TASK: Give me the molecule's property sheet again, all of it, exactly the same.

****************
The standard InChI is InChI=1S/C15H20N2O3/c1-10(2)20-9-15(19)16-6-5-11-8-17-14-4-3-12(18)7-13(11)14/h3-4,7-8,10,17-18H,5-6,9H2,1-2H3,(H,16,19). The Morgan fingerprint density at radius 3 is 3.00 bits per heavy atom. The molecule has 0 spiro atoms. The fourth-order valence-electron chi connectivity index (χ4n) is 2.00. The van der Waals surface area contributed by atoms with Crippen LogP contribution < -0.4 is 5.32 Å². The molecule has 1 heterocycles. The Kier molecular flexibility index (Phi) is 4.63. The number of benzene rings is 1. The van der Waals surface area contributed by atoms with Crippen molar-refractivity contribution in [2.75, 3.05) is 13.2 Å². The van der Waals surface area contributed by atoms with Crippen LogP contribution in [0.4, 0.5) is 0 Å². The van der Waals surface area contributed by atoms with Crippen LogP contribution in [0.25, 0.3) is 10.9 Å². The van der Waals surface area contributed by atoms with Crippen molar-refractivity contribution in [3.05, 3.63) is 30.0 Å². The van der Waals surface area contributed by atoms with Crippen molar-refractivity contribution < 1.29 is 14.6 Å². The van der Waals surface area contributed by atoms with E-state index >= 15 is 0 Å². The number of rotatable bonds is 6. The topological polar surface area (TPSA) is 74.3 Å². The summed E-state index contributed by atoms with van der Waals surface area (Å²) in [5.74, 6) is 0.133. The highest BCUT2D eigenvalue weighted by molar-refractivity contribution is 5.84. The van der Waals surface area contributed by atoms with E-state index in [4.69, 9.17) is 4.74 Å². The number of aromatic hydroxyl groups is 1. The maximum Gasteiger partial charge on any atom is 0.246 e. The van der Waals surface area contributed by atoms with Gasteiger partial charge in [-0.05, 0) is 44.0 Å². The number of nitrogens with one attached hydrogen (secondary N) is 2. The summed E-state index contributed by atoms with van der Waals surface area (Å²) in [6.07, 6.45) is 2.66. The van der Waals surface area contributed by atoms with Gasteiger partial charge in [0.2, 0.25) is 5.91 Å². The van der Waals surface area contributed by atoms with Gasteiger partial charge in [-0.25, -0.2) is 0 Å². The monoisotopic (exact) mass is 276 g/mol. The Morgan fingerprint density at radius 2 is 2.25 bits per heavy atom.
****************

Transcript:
The standard InChI is InChI=1S/C15H20N2O3/c1-10(2)20-9-15(19)16-6-5-11-8-17-14-4-3-12(18)7-13(11)14/h3-4,7-8,10,17-18H,5-6,9H2,1-2H3,(H,16,19). The Morgan fingerprint density at radius 3 is 3.00 bits per heavy atom. The molecule has 0 spiro atoms. The fourth-order valence-electron chi connectivity index (χ4n) is 2.00. The van der Waals surface area contributed by atoms with Crippen LogP contribution < -0.4 is 5.32 Å². The molecule has 1 heterocycles. The Kier molecular flexibility index (Phi) is 4.63. The number of benzene rings is 1. The van der Waals surface area contributed by atoms with Crippen molar-refractivity contribution in [2.75, 3.05) is 13.2 Å². The van der Waals surface area contributed by atoms with Crippen LogP contribution in [0.4, 0.5) is 0 Å². The van der Waals surface area contributed by atoms with Crippen LogP contribution in [0.25, 0.3) is 10.9 Å². The van der Waals surface area contributed by atoms with Crippen molar-refractivity contribution in [3.05, 3.63) is 30.0 Å². The van der Waals surface area contributed by atoms with Crippen molar-refractivity contribution < 1.29 is 14.6 Å². The van der Waals surface area contributed by atoms with E-state index >= 15 is 0 Å². The number of rotatable bonds is 6. The topological polar surface area (TPSA) is 74.3 Å². The summed E-state index contributed by atoms with van der Waals surface area (Å²) in [5.74, 6) is 0.133. The highest BCUT2D eigenvalue weighted by molar-refractivity contribution is 5.84. The van der Waals surface area contributed by atoms with E-state index in [4.69, 9.17) is 4.74 Å². The number of aromatic hydroxyl groups is 1. The maximum Gasteiger partial charge on any atom is 0.246 e. The van der Waals surface area contributed by atoms with Gasteiger partial charge in [-0.05, 0) is 44.0 Å². The number of nitrogens with one attached hydrogen (secondary N) is 2. The summed E-state index contributed by atoms with van der Waals surface area (Å²) in [6.07, 6.45) is 2.66. The van der Waals surface area contributed by atoms with Gasteiger partial charge in [0.2, 0.25) is 5.91 Å². The van der Waals surface area contributed by atoms with Gasteiger partial charge in [-0.25, -0.2) is 0 Å². The monoisotopic (exact) mass is 276 g/mol. The Morgan fingerprint density at radius 2 is 2.25 bits per heavy atom.